The ideal candidate for a business partnership would be someone you have plenty of experience with, such as a friend, family member, former co-worker, or an old classmate. With this kind of person, you’ll have an idea of how they deal with others and how they manage stress. Hopefully, it also means you enjoy their company, or at least can tolerate them, because you’ll most likely be spending a lot of time together.
If you’re considering a potential partner whom you don’t know well, get to know not only that individual but their family as well. Get a sense of what their obligations might be. If married, does their spouse support their business purposes?
3. Do a little detective work if necessary.
Talk is cheap. Facts speak. Ask yourself: Is your potential partner really who they present themselves to be? Can they hold up their end financially? Are they as well connected as they say they are?
You don’t want to be perceived as being overly suspicious, but you can still talk to former employees or partners of the person you’re considering partnering with. Find out what kind of boss or partner they were. You can even go so far as to do a formal background check, which will provide information on their finances, lawsuits, criminal convictions, etc.
4. Incorporate and put everything in writing.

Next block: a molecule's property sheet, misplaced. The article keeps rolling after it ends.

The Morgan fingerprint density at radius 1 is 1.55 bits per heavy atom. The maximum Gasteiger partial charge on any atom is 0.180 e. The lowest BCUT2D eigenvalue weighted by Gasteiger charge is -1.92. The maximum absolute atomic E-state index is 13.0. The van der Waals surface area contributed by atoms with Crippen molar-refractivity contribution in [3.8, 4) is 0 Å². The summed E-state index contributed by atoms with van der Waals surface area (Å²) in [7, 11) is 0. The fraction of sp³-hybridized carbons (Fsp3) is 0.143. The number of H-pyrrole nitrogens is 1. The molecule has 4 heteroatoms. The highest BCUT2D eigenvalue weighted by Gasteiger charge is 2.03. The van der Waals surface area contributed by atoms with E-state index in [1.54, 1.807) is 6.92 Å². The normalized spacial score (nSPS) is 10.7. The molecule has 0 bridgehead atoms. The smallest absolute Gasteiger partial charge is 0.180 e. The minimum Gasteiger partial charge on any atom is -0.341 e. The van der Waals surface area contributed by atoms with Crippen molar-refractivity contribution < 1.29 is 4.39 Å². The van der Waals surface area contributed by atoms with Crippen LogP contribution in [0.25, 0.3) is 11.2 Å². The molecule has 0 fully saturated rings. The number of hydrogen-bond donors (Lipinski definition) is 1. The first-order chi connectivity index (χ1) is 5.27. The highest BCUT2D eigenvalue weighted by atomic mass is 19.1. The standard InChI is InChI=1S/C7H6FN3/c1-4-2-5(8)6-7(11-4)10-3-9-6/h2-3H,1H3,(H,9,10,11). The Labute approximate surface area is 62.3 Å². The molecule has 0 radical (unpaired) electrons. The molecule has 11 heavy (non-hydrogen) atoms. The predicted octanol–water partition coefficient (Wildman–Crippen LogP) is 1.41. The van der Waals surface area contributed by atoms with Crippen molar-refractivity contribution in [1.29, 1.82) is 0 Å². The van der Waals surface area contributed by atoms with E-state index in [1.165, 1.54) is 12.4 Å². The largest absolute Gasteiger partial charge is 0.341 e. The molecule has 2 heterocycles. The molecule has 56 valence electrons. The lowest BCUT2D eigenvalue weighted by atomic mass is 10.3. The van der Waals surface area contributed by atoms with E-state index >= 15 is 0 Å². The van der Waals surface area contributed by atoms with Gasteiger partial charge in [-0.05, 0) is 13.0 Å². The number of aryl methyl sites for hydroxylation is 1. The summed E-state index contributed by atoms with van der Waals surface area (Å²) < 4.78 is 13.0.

Don’t enter into any business relationship on a handshake. Involve a lawyer and put everything in writing. This includes such things as what each person’s involvement in the company is, what their duties are, and how conflicts will be resolved. Although it’s impossible to predict every potential problem, a start-up lawyer can enlighten you and your partner on the more common issues you’re likely to encounter.
With everything in writing, should a problem ever escalate to the point where one of you wants out, the agreement will protect both parties, allowing action to be taken while limiting the amount of damage caused.
5. If your potential partner is not willing to put some or all of the business agreement in writing, you might want to consider finding a different partner.
The business you launch may be the most rewarding things you ever do. It may positively affect the lives of people you will never meet, and could even grow to outlive you. Although success is never assured, by choosing a suitable partner and getting everything squared away at the outset, you’ll be laying the groundwork for a successful partnership.